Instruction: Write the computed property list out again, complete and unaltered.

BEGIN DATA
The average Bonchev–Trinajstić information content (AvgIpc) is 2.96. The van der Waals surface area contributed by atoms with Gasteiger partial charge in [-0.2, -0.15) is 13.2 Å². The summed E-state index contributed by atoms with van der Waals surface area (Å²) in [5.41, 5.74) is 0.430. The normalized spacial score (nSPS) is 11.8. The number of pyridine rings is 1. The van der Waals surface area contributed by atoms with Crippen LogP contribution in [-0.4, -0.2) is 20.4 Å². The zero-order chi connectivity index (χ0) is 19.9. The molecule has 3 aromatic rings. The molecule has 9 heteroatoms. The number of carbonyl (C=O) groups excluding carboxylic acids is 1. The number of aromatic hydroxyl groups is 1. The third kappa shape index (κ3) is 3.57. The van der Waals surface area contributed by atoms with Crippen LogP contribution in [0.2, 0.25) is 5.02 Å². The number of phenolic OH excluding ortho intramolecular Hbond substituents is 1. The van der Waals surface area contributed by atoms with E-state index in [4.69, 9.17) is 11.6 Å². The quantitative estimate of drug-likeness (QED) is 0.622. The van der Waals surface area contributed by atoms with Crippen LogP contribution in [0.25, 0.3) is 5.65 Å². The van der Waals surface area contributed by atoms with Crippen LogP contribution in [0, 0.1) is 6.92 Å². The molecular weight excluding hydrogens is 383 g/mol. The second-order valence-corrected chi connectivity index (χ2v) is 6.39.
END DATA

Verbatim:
The average Bonchev–Trinajstić information content (AvgIpc) is 2.96. The van der Waals surface area contributed by atoms with Gasteiger partial charge in [-0.2, -0.15) is 13.2 Å². The summed E-state index contributed by atoms with van der Waals surface area (Å²) in [5.41, 5.74) is 0.430. The normalized spacial score (nSPS) is 11.8. The number of pyridine rings is 1. The van der Waals surface area contributed by atoms with Crippen LogP contribution in [-0.4, -0.2) is 20.4 Å². The zero-order chi connectivity index (χ0) is 19.9. The molecule has 3 aromatic rings. The molecule has 9 heteroatoms. The number of carbonyl (C=O) groups excluding carboxylic acids is 1. The number of aromatic hydroxyl groups is 1. The third kappa shape index (κ3) is 3.57. The van der Waals surface area contributed by atoms with Crippen LogP contribution in [0.2, 0.25) is 5.02 Å². The number of phenolic OH excluding ortho intramolecular Hbond substituents is 1. The van der Waals surface area contributed by atoms with E-state index in [4.69, 9.17) is 11.6 Å². The quantitative estimate of drug-likeness (QED) is 0.622. The van der Waals surface area contributed by atoms with Crippen LogP contribution in [0.25, 0.3) is 5.65 Å². The van der Waals surface area contributed by atoms with Crippen LogP contribution in [0, 0.1) is 6.92 Å². The molecular weight excluding hydrogens is 383 g/mol. The second-order valence-corrected chi connectivity index (χ2v) is 6.39.